United States District Court, D. Kansas
MICHAEL W. ROGERS, Plaintiff,
SAM CLINE, et al., Defendants.
Crow, U.S. District Senior Judge
has filed a pro se complaint pursuant to 42 U.S.C.
§ 1983. He is a state prisoner at the El Dorado
Correctional Facility (EDCF). This case is before the court
to screen plaintiff’s complaint pursuant to 28 U.S.C.
Pro se standards
pro se litigant's pleadings are to be construed
liberally and held to a less stringent standard than formal
pleadings drafted by lawyers.” Hall v.
Bellmon, 935 F.2d 1106, 1110 (10th Cir. 1991). A pro
se litigant, however, is not relieved from following the
same rules of procedure as any other litigant. See Green
v. Dorrell, 969 F.2d 915, 917 (10th Cir. 1992),
cert. denied, 507 U.S. 940 (1993). A district court
should not “assume the role of advocate for the pro
se litigant.” Hall, supra. Nor
is the court to “supply additional factual allegations
to round out a plaintiff's complaint.” Whitney
v. State of New Mexico, 113 F.3d 1170, 1173–74
(10th Cir. 1997).
28 United State Code Section 1915A requires the court to
review cases filed by prisoners seeking redress from a
governmental entity or employee to determine whether the
complaint is frivolous, malicious or fails to state a claim
upon which relief may be granted. When deciding whether
plaintiff’s complaint “fails to state a claim
upon which relief may be granted, ” the court must
determine whether the complaint contains “sufficient
factual matter, accepted as true, to ‘state a claim for
relief that is plausible on its face.’”
Ashcroft v. Iqbal, 556 U.S. 662, 678 (2009)(quoting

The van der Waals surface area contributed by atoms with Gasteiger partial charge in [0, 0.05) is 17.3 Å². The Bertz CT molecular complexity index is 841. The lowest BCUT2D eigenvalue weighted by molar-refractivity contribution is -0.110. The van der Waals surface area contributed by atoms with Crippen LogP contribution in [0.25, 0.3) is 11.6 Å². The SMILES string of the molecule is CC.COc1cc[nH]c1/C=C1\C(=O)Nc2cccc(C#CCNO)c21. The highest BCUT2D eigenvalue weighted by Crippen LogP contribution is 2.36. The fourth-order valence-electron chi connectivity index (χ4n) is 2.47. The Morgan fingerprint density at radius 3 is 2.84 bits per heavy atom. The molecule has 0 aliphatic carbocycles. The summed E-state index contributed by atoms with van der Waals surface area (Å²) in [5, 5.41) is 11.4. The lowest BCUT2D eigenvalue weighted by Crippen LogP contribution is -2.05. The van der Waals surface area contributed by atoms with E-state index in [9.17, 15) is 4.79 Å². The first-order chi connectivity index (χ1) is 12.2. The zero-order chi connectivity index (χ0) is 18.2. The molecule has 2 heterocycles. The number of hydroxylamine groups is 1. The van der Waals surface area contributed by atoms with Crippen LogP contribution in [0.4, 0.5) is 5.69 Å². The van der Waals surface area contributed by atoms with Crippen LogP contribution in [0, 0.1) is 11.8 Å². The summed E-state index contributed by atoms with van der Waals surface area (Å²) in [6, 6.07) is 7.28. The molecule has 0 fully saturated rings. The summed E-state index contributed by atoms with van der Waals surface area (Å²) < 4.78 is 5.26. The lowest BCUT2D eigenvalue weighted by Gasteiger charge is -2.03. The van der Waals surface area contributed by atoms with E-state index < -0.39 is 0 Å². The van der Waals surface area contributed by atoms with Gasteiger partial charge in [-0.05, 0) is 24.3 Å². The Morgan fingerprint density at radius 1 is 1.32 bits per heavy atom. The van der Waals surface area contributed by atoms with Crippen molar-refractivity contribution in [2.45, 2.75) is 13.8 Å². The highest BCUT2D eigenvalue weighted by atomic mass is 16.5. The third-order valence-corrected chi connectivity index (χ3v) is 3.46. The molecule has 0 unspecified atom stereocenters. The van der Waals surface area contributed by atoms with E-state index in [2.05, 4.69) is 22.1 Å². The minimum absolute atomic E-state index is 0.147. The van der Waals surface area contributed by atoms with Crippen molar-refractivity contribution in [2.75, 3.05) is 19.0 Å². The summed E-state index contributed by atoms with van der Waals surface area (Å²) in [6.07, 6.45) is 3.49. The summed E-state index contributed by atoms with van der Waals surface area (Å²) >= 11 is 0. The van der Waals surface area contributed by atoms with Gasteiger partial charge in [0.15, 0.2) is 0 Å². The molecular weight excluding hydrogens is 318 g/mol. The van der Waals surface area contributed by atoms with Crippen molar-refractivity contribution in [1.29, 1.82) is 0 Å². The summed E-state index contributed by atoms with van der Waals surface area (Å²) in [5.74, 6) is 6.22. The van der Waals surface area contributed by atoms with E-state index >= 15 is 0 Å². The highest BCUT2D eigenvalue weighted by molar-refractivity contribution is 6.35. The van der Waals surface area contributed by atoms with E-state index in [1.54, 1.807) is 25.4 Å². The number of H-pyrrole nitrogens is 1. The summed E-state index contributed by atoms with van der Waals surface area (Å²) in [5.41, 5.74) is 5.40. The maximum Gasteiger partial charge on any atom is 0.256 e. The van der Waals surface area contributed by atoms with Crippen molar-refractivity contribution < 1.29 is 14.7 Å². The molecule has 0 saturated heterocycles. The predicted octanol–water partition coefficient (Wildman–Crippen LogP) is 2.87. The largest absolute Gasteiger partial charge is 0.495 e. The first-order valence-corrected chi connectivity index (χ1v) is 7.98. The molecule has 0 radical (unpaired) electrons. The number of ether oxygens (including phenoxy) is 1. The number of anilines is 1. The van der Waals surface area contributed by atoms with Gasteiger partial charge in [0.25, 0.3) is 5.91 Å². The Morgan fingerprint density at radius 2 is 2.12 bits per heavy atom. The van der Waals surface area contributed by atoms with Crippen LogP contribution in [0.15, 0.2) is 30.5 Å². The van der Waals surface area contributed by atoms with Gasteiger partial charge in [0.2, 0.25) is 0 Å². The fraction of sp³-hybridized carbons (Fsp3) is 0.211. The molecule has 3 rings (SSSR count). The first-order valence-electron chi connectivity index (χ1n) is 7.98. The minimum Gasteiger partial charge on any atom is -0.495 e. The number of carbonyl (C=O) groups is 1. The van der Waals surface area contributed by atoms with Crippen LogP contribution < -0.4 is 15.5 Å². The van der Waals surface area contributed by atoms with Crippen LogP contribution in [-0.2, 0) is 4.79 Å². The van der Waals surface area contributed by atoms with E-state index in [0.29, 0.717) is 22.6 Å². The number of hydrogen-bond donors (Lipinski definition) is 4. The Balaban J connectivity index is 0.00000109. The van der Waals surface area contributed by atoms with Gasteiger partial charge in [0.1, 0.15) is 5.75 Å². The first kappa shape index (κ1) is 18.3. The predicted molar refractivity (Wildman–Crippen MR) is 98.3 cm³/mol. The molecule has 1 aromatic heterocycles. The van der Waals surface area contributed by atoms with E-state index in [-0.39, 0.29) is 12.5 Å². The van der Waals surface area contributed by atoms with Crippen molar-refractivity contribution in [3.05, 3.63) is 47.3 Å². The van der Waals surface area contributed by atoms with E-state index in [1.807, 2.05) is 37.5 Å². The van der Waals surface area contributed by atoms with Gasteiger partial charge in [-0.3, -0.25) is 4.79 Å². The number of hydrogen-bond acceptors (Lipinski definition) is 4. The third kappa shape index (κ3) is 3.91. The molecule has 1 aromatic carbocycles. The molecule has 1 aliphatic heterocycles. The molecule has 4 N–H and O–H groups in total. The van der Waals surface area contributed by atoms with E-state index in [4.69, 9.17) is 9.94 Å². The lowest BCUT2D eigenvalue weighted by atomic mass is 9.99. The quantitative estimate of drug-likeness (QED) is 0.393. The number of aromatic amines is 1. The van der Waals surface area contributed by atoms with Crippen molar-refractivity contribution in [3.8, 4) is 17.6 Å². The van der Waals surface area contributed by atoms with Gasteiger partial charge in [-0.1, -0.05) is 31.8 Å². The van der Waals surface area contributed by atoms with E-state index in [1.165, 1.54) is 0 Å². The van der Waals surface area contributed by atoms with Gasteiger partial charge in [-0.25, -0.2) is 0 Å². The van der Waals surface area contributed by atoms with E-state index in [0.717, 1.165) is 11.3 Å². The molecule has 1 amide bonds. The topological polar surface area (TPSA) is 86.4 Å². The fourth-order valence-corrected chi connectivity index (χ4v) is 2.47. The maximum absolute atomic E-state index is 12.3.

Bell Atl. Corp. v. Twombly, 550 U.S. 544, 570
The plausibility standard is not akin to a probability
requirement, but it asks for more than a sheer possibility
that a defendant has acted unlawfully. Where a complaint
pleads facts that are merely consistent with a
defendant’s liability, it stops short of the line
between possibility and plausibility of entitlement to
Id. The court accepts the plaintiff’s
well-pled factual allegations as true and views them in the
light most favorable to the plaintiff. United States v.
Smith, 561 F.3d 1090, 1098 (10th Cir. 2009).
court, however, will not accept broad allegations which lack
sufficient detail to give fair notice of what
plaintiff’s claims are. Section 1983 plaintiffs must
“make clear exactly who is alleged to have done what to
whom, to provide each individual with fair notice as to the
basis of the claims against him or her, as distinguished from
collective allegations against the state.” Robbins
v. Oklahoma ex rel. Dep’t of Human Servs., 519
F.3d 1242, 1250 (10th Cir. 2008).
alleges that on or about June 25, 2019, defendant Sam Cline,
the warden of EDCF, closed the protective custody managed
movement unit, where plaintiff was housed, and forced
plaintiff to be released into general population without
signing a protective custody waiver. Plaintiff asserts that
defendant Richard English, a unit team supervisor at EDCF
followed orders and forced plaintiff out of protective
custody and into general population without signing the
required waiver. He further claims that defendant “EAI
Sissell” at EDCF did not speak to plaintiff regarding
the option of signing a waiver of protective custody or hold
a meeting to determine whether there was a danger in placing
plaintiff in general population.
asserts that he was assaulted by a white supremacist group in
July 2017 at EDCF. He further claims that he was
“approached” by members of the same group in
February 2018 and ultimately placed in protective custody. He
alleges that on July 19, 2019, after he was removed from
protective custody without his consent, he was stabbed nine
times by members of the same hate group.
claims a denial of his procedural due process rights under
the Fifth and Fourteenth Amendments (Counts 1-3 and 7-9) and
the denial of his Eighth Amendment rights (Counts 4-6). He
seeks compensatory and punitive damages.